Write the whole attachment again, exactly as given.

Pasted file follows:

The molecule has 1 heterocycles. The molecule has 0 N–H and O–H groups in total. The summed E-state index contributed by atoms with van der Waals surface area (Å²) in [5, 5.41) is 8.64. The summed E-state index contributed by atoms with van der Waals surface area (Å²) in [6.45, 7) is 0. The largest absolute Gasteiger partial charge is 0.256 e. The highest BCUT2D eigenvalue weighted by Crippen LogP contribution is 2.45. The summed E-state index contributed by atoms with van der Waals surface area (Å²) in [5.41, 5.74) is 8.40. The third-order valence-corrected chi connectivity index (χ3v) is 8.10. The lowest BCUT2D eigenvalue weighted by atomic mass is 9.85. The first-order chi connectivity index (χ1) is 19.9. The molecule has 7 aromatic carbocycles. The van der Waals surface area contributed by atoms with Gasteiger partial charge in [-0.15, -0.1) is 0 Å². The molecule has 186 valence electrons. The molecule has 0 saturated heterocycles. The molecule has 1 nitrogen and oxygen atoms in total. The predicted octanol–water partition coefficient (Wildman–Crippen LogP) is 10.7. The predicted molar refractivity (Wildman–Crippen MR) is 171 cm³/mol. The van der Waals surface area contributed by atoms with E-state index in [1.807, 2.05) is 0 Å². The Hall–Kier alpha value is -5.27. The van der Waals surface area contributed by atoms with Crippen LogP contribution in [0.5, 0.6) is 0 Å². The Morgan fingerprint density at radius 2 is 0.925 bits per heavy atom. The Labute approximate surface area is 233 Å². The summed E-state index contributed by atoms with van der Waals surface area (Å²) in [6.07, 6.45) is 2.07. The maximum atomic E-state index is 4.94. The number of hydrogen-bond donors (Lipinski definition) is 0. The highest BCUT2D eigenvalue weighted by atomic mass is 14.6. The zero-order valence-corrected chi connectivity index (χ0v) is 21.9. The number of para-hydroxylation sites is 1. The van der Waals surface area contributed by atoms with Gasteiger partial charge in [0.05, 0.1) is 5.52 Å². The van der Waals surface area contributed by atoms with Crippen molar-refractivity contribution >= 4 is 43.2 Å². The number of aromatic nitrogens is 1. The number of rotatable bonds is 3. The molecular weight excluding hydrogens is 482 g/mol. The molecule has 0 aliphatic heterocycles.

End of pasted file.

The molecule has 1 heterocycles. The molecule has 0 N–H and O–H groups in total. The summed E-state index contributed by atoms with van der Waals surface area (Å²) in [5, 5.41) is 8.64. The summed E-state index contributed by atoms with van der Waals surface area (Å²) in [6.45, 7) is 0. The largest absolute Gasteiger partial charge is 0.256 e. The highest BCUT2D eigenvalue weighted by Crippen LogP contribution is 2.45. The summed E-state index contributed by atoms with van der Waals surface area (Å²) in [5.41, 5.74) is 8.40. The third-order valence-corrected chi connectivity index (χ3v) is 8.10. The lowest BCUT2D eigenvalue weighted by atomic mass is 9.85. The first-order chi connectivity index (χ1) is 19.9. The molecule has 7 aromatic carbocycles. The van der Waals surface area contributed by atoms with Gasteiger partial charge in [-0.15, -0.1) is 0 Å². The molecule has 186 valence electrons. The molecule has 0 saturated heterocycles. The molecule has 1 nitrogen and oxygen atoms in total. The predicted octanol–water partition coefficient (Wildman–Crippen LogP) is 10.7. The predicted molar refractivity (Wildman–Crippen MR) is 171 cm³/mol. The van der Waals surface area contributed by atoms with E-state index in [1.807, 2.05) is 0 Å². The Hall–Kier alpha value is -5.27. The van der Waals surface area contributed by atoms with Crippen LogP contribution in [0.5, 0.6) is 0 Å². The Morgan fingerprint density at radius 2 is 0.925 bits per heavy atom. The Labute approximate surface area is 233 Å². The summed E-state index contributed by atoms with van der Waals surface area (Å²) in [6.07, 6.45) is 2.07. The maximum atomic E-state index is 4.94. The number of hydrogen-bond donors (Lipinski definition) is 0. The highest BCUT2D eigenvalue weighted by atomic mass is 14.6. The zero-order valence-corrected chi connectivity index (χ0v) is 21.9. The number of para-hydroxylation sites is 1. The van der Waals surface area contributed by atoms with Gasteiger partial charge in [0.05, 0.1) is 5.52 Å². The van der Waals surface area contributed by atoms with Crippen molar-refractivity contribution >= 4 is 43.2 Å². The number of aromatic nitrogens is 1. The number of rotatable bonds is 3. The molecular weight excluding hydrogens is 482 g/mol. The molecule has 0 aliphatic heterocycles.